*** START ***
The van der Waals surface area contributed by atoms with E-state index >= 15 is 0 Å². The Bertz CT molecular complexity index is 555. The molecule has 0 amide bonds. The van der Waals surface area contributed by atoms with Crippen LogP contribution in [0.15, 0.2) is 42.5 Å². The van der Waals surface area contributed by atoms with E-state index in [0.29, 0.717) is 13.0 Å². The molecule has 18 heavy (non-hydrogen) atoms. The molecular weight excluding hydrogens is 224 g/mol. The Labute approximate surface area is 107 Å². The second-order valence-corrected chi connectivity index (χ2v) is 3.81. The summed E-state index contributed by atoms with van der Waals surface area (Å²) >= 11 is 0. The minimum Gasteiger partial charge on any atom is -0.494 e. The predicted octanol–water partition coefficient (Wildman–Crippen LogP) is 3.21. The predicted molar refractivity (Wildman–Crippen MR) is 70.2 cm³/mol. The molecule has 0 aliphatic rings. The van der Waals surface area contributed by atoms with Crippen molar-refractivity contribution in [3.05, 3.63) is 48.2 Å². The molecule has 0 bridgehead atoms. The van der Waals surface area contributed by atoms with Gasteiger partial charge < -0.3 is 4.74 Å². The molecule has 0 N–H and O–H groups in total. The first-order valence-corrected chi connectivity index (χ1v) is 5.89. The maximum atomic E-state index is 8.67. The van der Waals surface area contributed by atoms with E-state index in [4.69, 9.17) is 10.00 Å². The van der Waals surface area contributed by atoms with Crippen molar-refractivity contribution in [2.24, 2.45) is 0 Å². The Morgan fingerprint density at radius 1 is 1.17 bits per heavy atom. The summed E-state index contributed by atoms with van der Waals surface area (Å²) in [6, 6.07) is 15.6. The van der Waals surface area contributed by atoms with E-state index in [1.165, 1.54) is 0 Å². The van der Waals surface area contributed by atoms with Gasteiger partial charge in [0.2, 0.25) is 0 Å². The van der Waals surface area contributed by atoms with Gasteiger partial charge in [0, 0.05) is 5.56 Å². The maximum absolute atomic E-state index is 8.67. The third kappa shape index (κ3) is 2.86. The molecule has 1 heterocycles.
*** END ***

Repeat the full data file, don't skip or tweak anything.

The van der Waals surface area contributed by atoms with E-state index >= 15 is 0 Å². The Bertz CT molecular complexity index is 555. The molecule has 0 amide bonds. The van der Waals surface area contributed by atoms with Crippen LogP contribution in [0.15, 0.2) is 42.5 Å². The van der Waals surface area contributed by atoms with E-state index in [0.29, 0.717) is 13.0 Å². The molecule has 18 heavy (non-hydrogen) atoms. The molecular weight excluding hydrogens is 224 g/mol. The Labute approximate surface area is 107 Å². The second-order valence-corrected chi connectivity index (χ2v) is 3.81. The summed E-state index contributed by atoms with van der Waals surface area (Å²) >= 11 is 0. The minimum Gasteiger partial charge on any atom is -0.494 e. The predicted octanol–water partition coefficient (Wildman–Crippen LogP) is 3.21. The predicted molar refractivity (Wildman–Crippen MR) is 70.2 cm³/mol. The molecule has 0 aliphatic rings. The van der Waals surface area contributed by atoms with Crippen molar-refractivity contribution in [3.05, 3.63) is 48.2 Å². The molecule has 0 bridgehead atoms. The van der Waals surface area contributed by atoms with Gasteiger partial charge < -0.3 is 4.74 Å². The molecule has 0 N–H and O–H groups in total. The first-order valence-corrected chi connectivity index (χ1v) is 5.89. The maximum atomic E-state index is 8.67. The van der Waals surface area contributed by atoms with E-state index in [4.69, 9.17) is 10.00 Å². The van der Waals surface area contributed by atoms with Crippen molar-refractivity contribution in [2.24, 2.45) is 0 Å². The Morgan fingerprint density at radius 1 is 1.17 bits per heavy atom. The summed E-state index contributed by atoms with van der Waals surface area (Å²) in [6, 6.07) is 15.6. The van der Waals surface area contributed by atoms with E-state index in [1.165, 1.54) is 0 Å². The van der Waals surface area contributed by atoms with Gasteiger partial charge in [0.2, 0.25) is 0 Å². The van der Waals surface area contributed by atoms with Gasteiger partial charge in [0, 0.05) is 5.56 Å². The maximum absolute atomic E-state index is 8.67. The third kappa shape index (κ3) is 2.86. The molecule has 1 heterocycles.